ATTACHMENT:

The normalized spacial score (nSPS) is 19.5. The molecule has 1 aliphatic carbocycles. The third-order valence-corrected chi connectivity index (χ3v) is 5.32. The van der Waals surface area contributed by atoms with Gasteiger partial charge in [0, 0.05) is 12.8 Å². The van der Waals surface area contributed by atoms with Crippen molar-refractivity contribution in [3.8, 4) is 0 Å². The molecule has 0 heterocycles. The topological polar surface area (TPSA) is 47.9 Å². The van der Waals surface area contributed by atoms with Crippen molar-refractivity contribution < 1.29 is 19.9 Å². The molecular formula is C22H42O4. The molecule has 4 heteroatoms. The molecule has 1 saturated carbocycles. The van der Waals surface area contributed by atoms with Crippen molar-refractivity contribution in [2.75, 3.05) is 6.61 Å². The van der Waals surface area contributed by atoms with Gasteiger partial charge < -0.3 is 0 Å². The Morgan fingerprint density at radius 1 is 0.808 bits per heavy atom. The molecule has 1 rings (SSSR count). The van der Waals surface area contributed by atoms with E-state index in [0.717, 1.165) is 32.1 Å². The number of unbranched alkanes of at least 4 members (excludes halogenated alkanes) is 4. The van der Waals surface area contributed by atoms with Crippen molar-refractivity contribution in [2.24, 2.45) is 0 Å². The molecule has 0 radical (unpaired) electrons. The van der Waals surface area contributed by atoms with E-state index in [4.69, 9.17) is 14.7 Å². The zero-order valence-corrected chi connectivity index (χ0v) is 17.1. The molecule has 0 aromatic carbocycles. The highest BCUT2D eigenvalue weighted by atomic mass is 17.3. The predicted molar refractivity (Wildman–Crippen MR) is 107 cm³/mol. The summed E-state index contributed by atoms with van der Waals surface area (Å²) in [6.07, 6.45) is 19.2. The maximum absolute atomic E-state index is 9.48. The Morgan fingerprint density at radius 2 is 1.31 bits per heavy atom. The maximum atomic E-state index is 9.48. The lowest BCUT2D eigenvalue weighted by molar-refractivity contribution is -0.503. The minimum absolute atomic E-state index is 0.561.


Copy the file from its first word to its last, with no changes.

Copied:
The normalized spacial score (nSPS) is 19.5. The molecule has 1 aliphatic carbocycles. The third-order valence-corrected chi connectivity index (χ3v) is 5.32. The van der Waals surface area contributed by atoms with Gasteiger partial charge in [0, 0.05) is 12.8 Å². The van der Waals surface area contributed by atoms with Crippen molar-refractivity contribution in [3.8, 4) is 0 Å². The molecule has 0 heterocycles. The topological polar surface area (TPSA) is 47.9 Å². The van der Waals surface area contributed by atoms with Crippen molar-refractivity contribution < 1.29 is 19.9 Å². The molecular formula is C22H42O4. The molecule has 4 heteroatoms. The molecule has 1 saturated carbocycles. The van der Waals surface area contributed by atoms with Crippen molar-refractivity contribution in [2.75, 3.05) is 6.61 Å². The van der Waals surface area contributed by atoms with Gasteiger partial charge < -0.3 is 0 Å². The Morgan fingerprint density at radius 1 is 0.808 bits per heavy atom. The molecule has 1 rings (SSSR count). The van der Waals surface area contributed by atoms with E-state index in [0.717, 1.165) is 32.1 Å². The number of unbranched alkanes of at least 4 members (excludes halogenated alkanes) is 4. The van der Waals surface area contributed by atoms with Crippen molar-refractivity contribution in [2.24, 2.45) is 0 Å². The molecule has 0 radical (unpaired) electrons. The van der Waals surface area contributed by atoms with E-state index in [4.69, 9.17) is 14.7 Å². The zero-order valence-corrected chi connectivity index (χ0v) is 17.1. The molecule has 0 aromatic carbocycles. The highest BCUT2D eigenvalue weighted by atomic mass is 17.3. The predicted molar refractivity (Wildman–Crippen MR) is 107 cm³/mol. The summed E-state index contributed by atoms with van der Waals surface area (Å²) in [6.07, 6.45) is 19.2. The maximum absolute atomic E-state index is 9.48. The Morgan fingerprint density at radius 2 is 1.31 bits per heavy atom. The maximum atomic E-state index is 9.48. The lowest BCUT2D eigenvalue weighted by molar-refractivity contribution is -0.503. The minimum absolute atomic E-state index is 0.561.